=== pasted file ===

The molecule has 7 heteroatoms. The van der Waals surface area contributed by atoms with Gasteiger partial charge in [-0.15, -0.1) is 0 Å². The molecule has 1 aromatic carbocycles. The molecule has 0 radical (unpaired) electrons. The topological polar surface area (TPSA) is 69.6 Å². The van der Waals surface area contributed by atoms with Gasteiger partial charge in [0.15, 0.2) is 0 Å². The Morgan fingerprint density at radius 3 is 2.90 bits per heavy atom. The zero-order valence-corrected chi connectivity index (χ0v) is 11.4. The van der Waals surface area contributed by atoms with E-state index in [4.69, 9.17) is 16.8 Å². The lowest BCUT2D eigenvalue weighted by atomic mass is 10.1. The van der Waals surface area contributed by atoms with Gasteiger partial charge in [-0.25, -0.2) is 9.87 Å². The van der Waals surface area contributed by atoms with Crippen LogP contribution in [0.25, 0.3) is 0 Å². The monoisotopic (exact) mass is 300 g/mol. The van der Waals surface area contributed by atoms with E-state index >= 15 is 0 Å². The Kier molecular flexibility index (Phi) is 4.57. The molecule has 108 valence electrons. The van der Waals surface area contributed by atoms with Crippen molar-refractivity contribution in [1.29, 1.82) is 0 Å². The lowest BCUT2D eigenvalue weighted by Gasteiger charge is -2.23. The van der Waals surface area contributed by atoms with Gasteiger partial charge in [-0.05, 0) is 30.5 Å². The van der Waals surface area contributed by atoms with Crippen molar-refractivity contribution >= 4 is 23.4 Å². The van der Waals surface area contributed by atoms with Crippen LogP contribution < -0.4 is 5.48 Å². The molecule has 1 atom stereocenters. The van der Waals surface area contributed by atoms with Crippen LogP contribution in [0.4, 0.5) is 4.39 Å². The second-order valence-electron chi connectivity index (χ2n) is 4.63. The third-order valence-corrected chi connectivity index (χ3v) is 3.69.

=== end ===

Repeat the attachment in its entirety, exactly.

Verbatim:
The molecule has 7 heteroatoms. The van der Waals surface area contributed by atoms with Gasteiger partial charge in [-0.15, -0.1) is 0 Å². The molecule has 1 aromatic carbocycles. The molecule has 0 radical (unpaired) electrons. The topological polar surface area (TPSA) is 69.6 Å². The van der Waals surface area contributed by atoms with Gasteiger partial charge in [0.15, 0.2) is 0 Å². The Morgan fingerprint density at radius 3 is 2.90 bits per heavy atom. The zero-order valence-corrected chi connectivity index (χ0v) is 11.4. The van der Waals surface area contributed by atoms with E-state index in [4.69, 9.17) is 16.8 Å². The lowest BCUT2D eigenvalue weighted by atomic mass is 10.1. The van der Waals surface area contributed by atoms with Gasteiger partial charge in [-0.25, -0.2) is 9.87 Å². The van der Waals surface area contributed by atoms with Crippen LogP contribution in [0.25, 0.3) is 0 Å². The monoisotopic (exact) mass is 300 g/mol. The van der Waals surface area contributed by atoms with E-state index >= 15 is 0 Å². The Kier molecular flexibility index (Phi) is 4.57. The molecule has 108 valence electrons. The van der Waals surface area contributed by atoms with Crippen molar-refractivity contribution in [1.29, 1.82) is 0 Å². The lowest BCUT2D eigenvalue weighted by Gasteiger charge is -2.23. The van der Waals surface area contributed by atoms with Gasteiger partial charge in [-0.05, 0) is 30.5 Å². The van der Waals surface area contributed by atoms with Crippen molar-refractivity contribution >= 4 is 23.4 Å². The van der Waals surface area contributed by atoms with Crippen LogP contribution < -0.4 is 5.48 Å². The molecule has 1 atom stereocenters. The van der Waals surface area contributed by atoms with Crippen LogP contribution in [0.4, 0.5) is 4.39 Å². The second-order valence-electron chi connectivity index (χ2n) is 4.63. The third-order valence-corrected chi connectivity index (χ3v) is 3.69.